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Jan Griffiths MBS - Copy.JPG Tom Murphy
Griffiths stirs up the crowd at MBS.

Singing, Dancing on Precipice of Change with Jan Griffiths

“We are on the precipice of massive transformation in this industry. Do you see this as an opportunity or not?” asks Griffiths, the president of Gravitas Detroit.

TRAVERSE CITY, MI – “We have the power to change the room,” says the woman who had a ballroom full of automotive executives dancing to AC/DC’s “Thunderstruck” five minutes after she walked on stage.

Appearing to be equal parts motivational speaker and management guru, Jan Griffiths, president of consultancy Gravitas Detroit, delivers a rousing call for culture change at the Management Briefing Seminars here.

COVID-19 has altered forever the way we live and work, but that also makes the pandemic a catalyst for positive change, she says.

Gravitas Detroit is a company committed to transforming the work experience by breaking the mold of corporate leadership, she says.

A big part of that mold is the old-school Command and Control management style where managers are obsessed with metrics, micro-management and minutia.

“There’s a lot of that in the auto industry,” she says. “Command and Control is out. It cannot be your go-to model of leadership,” Griffiths says, in part because it stifles creativity but also because it’s a huge turnoff to the new generation of talented Gen Z workers everyone wants. “They will not come anywhere near you,” she says.

Griffith quit a dream job as an executive at a major auto supplier because of that type of management. Being told exactly how to sit and cross her legs for a photo with her fellow male executives – who received no such orders – was the final straw.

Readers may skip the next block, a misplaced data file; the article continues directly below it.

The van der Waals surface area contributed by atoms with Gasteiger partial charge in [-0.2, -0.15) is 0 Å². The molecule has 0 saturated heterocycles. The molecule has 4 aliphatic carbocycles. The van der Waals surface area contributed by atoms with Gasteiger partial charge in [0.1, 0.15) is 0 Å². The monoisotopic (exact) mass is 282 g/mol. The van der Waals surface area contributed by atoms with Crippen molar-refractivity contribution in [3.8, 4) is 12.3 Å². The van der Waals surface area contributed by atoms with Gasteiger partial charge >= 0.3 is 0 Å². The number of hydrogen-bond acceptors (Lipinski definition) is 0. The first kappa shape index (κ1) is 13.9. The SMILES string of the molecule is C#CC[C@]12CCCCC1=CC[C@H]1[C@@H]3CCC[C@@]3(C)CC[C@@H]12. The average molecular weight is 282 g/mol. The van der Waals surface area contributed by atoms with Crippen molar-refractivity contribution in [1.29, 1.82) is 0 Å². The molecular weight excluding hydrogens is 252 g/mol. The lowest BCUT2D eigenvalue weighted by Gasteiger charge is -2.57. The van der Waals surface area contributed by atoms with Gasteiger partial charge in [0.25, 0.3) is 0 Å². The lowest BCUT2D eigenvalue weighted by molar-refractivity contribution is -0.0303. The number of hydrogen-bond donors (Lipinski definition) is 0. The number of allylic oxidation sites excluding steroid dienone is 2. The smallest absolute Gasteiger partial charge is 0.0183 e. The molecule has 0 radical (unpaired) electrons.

Jan Griffiths MBS2 - Copy.JPG“You don’t take an out-of-the-box thinker and then put them in a box,” she says.

With her company and “Finding Gravitas” podcast, Griffiths now advocates a different type of leadership style that stresses factors such as these:

  • Managerial self-awareness: You have to question who you are. Get opinions of other people around you.
  • Psychological safety: When (colleagues) feel like they can be heard, and you’re not going to get your head taken off.
  • Mutual trust: Trust can’t be well defined. It is a feeling. “When someone has got your back.”
  • Flexibility: How many days should we be back in the office? It is not a matter of policy, it’s a matter of culture. Work flexibility.
  • Transparency: Water cooler talk is important. You have to be intentional about doing things as a team. There is no cookie cutter answer. Authentic leadership is about being transparent, being vulnerable and knowing it’s okay to make mistakes.

“We are on the precipice of massive transformation in this industry. Not only from a product and mobility standpoint, but also in the way that we work and the culture we operate in and perpetuate in this industry. It is up to us. We can do this. Do you see this as an opportunity or not?” she sums up.

And then she gets the audience to sing and dance again.

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